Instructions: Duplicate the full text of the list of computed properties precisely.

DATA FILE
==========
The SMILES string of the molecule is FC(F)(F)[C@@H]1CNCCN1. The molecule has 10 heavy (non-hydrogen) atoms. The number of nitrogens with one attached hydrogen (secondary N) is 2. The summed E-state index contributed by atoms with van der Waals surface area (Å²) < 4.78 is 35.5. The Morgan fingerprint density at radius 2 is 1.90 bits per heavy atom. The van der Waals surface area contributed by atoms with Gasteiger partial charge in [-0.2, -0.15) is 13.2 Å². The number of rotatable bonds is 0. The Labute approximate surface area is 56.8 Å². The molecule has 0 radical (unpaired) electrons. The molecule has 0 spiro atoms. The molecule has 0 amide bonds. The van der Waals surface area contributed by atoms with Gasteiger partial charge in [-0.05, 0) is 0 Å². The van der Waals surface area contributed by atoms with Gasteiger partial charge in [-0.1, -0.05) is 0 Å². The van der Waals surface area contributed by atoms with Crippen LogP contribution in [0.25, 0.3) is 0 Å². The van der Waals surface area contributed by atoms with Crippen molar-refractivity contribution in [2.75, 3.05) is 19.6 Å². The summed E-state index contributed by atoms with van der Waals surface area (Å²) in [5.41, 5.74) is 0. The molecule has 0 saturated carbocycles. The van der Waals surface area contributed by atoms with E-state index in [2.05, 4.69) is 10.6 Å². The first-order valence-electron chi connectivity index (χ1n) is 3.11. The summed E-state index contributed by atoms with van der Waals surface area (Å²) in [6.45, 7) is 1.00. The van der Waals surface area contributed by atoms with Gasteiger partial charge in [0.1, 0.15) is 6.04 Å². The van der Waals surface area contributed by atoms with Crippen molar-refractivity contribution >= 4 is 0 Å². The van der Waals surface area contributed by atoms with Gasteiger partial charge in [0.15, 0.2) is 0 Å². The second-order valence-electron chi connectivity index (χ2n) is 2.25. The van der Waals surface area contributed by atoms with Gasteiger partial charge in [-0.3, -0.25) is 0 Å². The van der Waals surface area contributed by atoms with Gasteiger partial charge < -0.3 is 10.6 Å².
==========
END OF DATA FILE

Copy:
The SMILES string of the molecule is FC(F)(F)[C@@H]1CNCCN1. The molecule has 10 heavy (non-hydrogen) atoms. The number of nitrogens with one attached hydrogen (secondary N) is 2. The summed E-state index contributed by atoms with van der Waals surface area (Å²) < 4.78 is 35.5. The Morgan fingerprint density at radius 2 is 1.90 bits per heavy atom. The van der Waals surface area contributed by atoms with Gasteiger partial charge in [-0.2, -0.15) is 13.2 Å². The number of rotatable bonds is 0. The Labute approximate surface area is 56.8 Å². The molecule has 0 radical (unpaired) electrons. The molecule has 0 spiro atoms. The molecule has 0 amide bonds. The van der Waals surface area contributed by atoms with Gasteiger partial charge in [-0.05, 0) is 0 Å². The van der Waals surface area contributed by atoms with Gasteiger partial charge in [-0.1, -0.05) is 0 Å². The van der Waals surface area contributed by atoms with Crippen LogP contribution in [0.25, 0.3) is 0 Å². The van der Waals surface area contributed by atoms with Crippen molar-refractivity contribution in [2.75, 3.05) is 19.6 Å². The summed E-state index contributed by atoms with van der Waals surface area (Å²) in [5.41, 5.74) is 0. The molecule has 0 saturated carbocycles. The van der Waals surface area contributed by atoms with E-state index in [2.05, 4.69) is 10.6 Å². The first-order valence-electron chi connectivity index (χ1n) is 3.11. The summed E-state index contributed by atoms with van der Waals surface area (Å²) in [6.45, 7) is 1.00. The van der Waals surface area contributed by atoms with Gasteiger partial charge in [0.1, 0.15) is 6.04 Å². The van der Waals surface area contributed by atoms with Crippen molar-refractivity contribution >= 4 is 0 Å². The van der Waals surface area contributed by atoms with Gasteiger partial charge in [0.15, 0.2) is 0 Å². The second-order valence-electron chi connectivity index (χ2n) is 2.25. The van der Waals surface area contributed by atoms with Gasteiger partial charge in [-0.3, -0.25) is 0 Å². The van der Waals surface area contributed by atoms with Gasteiger partial charge < -0.3 is 10.6 Å².